TM: With the rise of the far-right populists, in Germany and Europe as a whole, there is a lot of tension. In the recent European Elections, the far-right party AFD used the ”Slave Market“ by Jean Léon Gérôme as a campaign poster, how is this issue addressed in your new book and do you think this development will intensify or change anytime soon? How does this situate in terms of “Post-Orientalism”?
HD: As I have argued before, “Orientalism” is a work in progress, it is an unfolding falsehood. It simply refers to the relation of power and knowledge production. Since that relation of power is amorphous, not ethnocentric nor stable, so does knowledge production commensurate with it and assumes amorphous shapes. Jean Léon Gérôme drew with power and confidence. Today European fascists and racists use it with fear and loathing. These are two different moments.
TM: You worked a lot on Edward Said, especially on your book “Post-Orientalism”, could you imagine how he would react to this current development in politics?
HD: He would of course be horrified. But he has left us with a massive body of work that has enabled generations of scholars and critical thinkers to think in his vein. At the end of a magnificent poem, Rumi finally gets tired of saying what he was saying and says to the musicians in the gathering, “well you get my point just continue to play along the same lines.” The same was with Said. He discovered a new episteme, and we now get to conjugate it to completion, and perhaps even chance upon the horizons of a new world. That is the reason why his political enemies are still active in the US Department of Education trying, entirely in vain, to erase his memory. But he changed the very DNA of our critical thinking. These puny little minds from Tel Aviv to Washington DC know full well they are desperately swimming against a massive, magnificent torrent.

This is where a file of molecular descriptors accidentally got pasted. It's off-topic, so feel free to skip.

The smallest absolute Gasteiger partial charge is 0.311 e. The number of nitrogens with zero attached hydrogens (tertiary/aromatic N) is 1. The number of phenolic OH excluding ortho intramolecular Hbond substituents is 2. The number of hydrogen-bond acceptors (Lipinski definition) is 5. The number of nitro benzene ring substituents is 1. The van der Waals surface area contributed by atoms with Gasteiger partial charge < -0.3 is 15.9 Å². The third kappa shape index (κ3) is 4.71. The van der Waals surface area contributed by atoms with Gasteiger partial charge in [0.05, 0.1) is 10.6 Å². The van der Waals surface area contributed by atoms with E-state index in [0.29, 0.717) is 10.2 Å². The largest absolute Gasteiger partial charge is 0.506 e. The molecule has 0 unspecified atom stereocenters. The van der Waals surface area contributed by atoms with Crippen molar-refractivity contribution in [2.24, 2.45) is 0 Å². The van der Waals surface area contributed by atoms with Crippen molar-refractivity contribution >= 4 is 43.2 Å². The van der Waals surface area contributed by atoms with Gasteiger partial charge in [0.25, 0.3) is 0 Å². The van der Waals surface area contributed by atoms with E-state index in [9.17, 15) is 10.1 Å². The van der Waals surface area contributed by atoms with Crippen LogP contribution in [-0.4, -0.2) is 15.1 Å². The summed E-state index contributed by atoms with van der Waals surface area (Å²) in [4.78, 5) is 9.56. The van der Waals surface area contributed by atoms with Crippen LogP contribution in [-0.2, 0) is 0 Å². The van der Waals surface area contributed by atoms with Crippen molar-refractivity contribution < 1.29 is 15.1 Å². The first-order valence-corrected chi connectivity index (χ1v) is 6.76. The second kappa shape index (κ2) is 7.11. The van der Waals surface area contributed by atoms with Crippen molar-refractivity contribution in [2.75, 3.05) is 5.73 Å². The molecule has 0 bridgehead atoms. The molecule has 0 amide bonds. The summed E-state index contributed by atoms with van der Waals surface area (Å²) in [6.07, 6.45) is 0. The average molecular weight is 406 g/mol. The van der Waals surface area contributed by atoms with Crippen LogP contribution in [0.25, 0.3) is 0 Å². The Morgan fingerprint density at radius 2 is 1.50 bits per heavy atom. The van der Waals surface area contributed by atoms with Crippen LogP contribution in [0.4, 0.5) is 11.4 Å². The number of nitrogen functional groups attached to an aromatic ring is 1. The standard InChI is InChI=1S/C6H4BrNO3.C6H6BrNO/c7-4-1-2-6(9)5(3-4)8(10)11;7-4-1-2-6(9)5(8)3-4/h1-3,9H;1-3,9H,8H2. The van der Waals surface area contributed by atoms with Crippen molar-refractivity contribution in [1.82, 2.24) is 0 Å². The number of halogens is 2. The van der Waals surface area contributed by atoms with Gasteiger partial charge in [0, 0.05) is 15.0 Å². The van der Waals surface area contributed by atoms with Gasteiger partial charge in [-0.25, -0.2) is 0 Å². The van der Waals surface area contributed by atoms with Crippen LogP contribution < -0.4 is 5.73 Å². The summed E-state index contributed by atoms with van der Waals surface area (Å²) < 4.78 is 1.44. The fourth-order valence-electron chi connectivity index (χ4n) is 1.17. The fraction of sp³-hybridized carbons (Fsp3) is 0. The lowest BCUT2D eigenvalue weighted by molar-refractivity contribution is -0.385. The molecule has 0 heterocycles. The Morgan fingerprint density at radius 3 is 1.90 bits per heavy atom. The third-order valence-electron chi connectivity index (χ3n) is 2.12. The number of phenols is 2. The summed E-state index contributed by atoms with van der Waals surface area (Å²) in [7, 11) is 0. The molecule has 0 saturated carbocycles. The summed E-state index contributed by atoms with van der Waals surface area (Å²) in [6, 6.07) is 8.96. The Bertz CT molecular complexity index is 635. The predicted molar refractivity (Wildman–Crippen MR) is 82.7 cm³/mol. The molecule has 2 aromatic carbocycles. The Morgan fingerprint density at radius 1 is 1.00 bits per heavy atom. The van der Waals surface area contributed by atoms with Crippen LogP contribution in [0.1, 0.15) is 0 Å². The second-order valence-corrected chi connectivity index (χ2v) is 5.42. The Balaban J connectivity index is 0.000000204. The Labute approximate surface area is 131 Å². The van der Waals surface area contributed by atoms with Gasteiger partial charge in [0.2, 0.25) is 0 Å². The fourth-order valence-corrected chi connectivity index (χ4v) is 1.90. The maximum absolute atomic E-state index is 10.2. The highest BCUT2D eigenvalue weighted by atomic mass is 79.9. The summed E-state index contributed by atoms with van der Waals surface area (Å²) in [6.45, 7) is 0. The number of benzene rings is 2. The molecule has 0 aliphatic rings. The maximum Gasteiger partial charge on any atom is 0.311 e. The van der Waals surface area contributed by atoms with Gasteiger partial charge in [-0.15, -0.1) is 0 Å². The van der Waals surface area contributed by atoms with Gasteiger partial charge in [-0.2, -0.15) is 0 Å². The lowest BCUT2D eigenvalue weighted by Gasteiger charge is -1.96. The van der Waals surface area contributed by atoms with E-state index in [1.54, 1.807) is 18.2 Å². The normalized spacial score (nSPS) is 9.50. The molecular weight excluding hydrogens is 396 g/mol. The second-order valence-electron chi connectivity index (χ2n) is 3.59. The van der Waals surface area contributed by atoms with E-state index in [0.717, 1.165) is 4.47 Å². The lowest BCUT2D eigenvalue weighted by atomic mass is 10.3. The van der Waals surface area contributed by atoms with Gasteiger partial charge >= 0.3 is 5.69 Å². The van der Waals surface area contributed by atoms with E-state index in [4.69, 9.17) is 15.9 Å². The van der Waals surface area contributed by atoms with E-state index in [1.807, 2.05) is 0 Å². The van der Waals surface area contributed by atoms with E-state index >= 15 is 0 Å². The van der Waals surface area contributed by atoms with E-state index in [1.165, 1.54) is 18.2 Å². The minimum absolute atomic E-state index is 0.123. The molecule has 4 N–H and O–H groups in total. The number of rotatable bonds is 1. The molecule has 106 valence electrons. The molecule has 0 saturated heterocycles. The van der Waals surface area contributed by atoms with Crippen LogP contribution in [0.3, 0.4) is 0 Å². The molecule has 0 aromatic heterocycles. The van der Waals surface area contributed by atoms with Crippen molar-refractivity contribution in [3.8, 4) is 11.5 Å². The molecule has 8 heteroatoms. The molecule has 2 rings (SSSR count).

TM: If you look back at the beginning of the revolutions starting in 2011, and how they unfolded now, would you write some of your articles or books like the “Arab Spring“ in a different way today?
HD: No, I would not. As I said early in my book on the Arab Spring, that whole book was my way of joining masses of millions of people from Tahrir square in Cairo, around the globe and shouting “people demand the overthrow of the regime.” It was and it remains my “Communist Manifesto” (1848) and I am yet to be convinced that I should write my “The Eighteenth Brumaire of Louis Bonaparte” (1852), as it were, with Abdel Fattah El-Sisi standing for Charles-Louis Napoléon Bonaparte.
TM: You are writing regularly for Al Jazeera. How do you choose the topics for your articles and are these a starting point for new ideas which could be expanded into monographs?
HD: I choose them while I am still in bed very early in the morning and reading the news upside down on my iPhone in the dark of the early dawn. I read and write and think and fume or laugh etc. and before I get up I am sometimes down with an entire article. Then I have to polish it and send it to my magnificent editors. Yes, sometimes they point to issues that need more relaxed and expansive reflections that emerge in my books. As I said, it is the same critical thinking playing on slightly different playing fields.